THE ROLE OF THE RISING GENERATION
To unleash your generation, the most tech-savvy and globally aware in human history, there is no better place than a university environment. Not only is it rich, fertile ground for student engagement, but also universities bring the power of cross-disciplinary research, teaching, and outreach to address hunger’s deep systemic roots. The result is a near limitless capacity to create and disseminate new strategies, programs, and processes to achieve a zero hunger world.
Sustainable Development Goals
Hunger’s connection to these other complex global challenges has raised our collective awareness of hunger as a foundational problem—not a regional issue that threatens the survival of some, but a globally interconnected issue that threatens the survival of all. It is a powerful shift in perspective and has brought about an unprecedented international commitment to eradicate extreme hunger and poverty by the year 2030.
While UFWH’s focus has always been hunger and malnutrition, we realize that hunger will be eradicated, and our collective future secured, only within the broader context of the SDGs. Just as important, achievement of other SDGs – from maternal mortality to universal education to elimination of deadly diseases, especially those impacting children – will be greatly accelerated when people no longer struggle to find enough to eat each day.
Hunger Education Resources
The more you know about hunger and malnutrition the more effective you can be in helping to solve these local and global challenges. Below are some links to resources and information provided by some UFWH partners.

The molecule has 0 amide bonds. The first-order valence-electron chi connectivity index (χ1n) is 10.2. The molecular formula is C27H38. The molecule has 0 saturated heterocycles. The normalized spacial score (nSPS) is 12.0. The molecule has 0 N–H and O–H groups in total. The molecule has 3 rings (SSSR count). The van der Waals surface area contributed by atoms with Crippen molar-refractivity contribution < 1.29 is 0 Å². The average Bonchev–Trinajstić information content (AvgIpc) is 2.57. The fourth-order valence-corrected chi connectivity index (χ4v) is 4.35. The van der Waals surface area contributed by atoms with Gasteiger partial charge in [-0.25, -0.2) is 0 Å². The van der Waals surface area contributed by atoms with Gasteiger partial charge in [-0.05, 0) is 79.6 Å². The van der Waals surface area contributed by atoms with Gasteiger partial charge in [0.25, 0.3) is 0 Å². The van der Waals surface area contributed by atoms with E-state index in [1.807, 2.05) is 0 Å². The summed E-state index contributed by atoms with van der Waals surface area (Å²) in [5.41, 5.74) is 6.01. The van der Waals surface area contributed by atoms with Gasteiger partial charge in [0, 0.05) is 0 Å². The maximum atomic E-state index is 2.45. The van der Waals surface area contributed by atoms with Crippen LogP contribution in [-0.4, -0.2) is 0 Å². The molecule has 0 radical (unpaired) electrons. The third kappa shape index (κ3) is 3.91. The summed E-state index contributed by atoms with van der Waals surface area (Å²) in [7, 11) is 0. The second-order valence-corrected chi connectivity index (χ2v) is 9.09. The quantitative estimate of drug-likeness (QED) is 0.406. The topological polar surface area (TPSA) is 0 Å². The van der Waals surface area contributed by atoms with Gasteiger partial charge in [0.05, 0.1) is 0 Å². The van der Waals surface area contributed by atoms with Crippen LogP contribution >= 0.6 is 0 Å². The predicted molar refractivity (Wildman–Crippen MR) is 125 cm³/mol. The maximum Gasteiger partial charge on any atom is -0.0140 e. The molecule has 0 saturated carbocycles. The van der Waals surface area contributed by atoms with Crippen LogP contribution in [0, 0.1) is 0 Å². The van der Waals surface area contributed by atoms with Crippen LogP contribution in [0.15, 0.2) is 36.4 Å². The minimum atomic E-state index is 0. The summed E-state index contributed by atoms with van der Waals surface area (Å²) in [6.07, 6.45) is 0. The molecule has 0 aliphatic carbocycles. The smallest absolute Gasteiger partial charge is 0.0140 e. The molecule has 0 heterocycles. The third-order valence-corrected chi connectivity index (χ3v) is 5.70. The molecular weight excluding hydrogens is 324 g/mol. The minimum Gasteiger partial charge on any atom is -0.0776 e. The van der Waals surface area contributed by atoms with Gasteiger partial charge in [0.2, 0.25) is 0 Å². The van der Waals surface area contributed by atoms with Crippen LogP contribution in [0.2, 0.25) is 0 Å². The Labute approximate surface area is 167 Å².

Jared M. Diamond, “Guns, Germs and Steel: The Fates of Human Societies” (Norton, 1997)
William Easterly, “The White Man’s Burden: Why the West’s Efforts to Aid the Rest Have Done So Much Ill and So Little Good” (Penguin Press, 2006)
Tony P. Hall, “Changing the Face of Hunger” (W Publishing Group, 2006)
George McGovern and Bob Dole, “Ending Hunger Now: A Challenge to Persons of Faith” (Fortress Press, 2005)
Jeffrey D. Sachs, “The End of Poverty: Economic Possibilities of Our Time” (The Penguin Press, 2005)
George McGovern, “The Third Freedom: Ending Hunger in Our Time” (Simon & Shuster, 2001)
Joseph S. Nye, Jr. “Soft Power: The Means to Success in World Politics” (Public Affairs, 2004)
Janet Poppendieck, “Sweet Charity?: Emergency Food and the End of Entitlement” (Penguin Press, 2009)
Sharman Apt Russell, “Hunger – An Unnatural History” (Perseus Book Group, 2006)
Eric Schlosser, “Fast Food Nation” (Houghton Mifflin, 2001)
Roger Thurow and Scott Kilman, “Enough, Why the World’s Poor Starve in an Era of Plenty” (Public Affairs, 2010)
Roger Thurow, “The Last Hunger Season: A Year in an African Farm Community on the Brink of Change” (Public Affairs, 2012)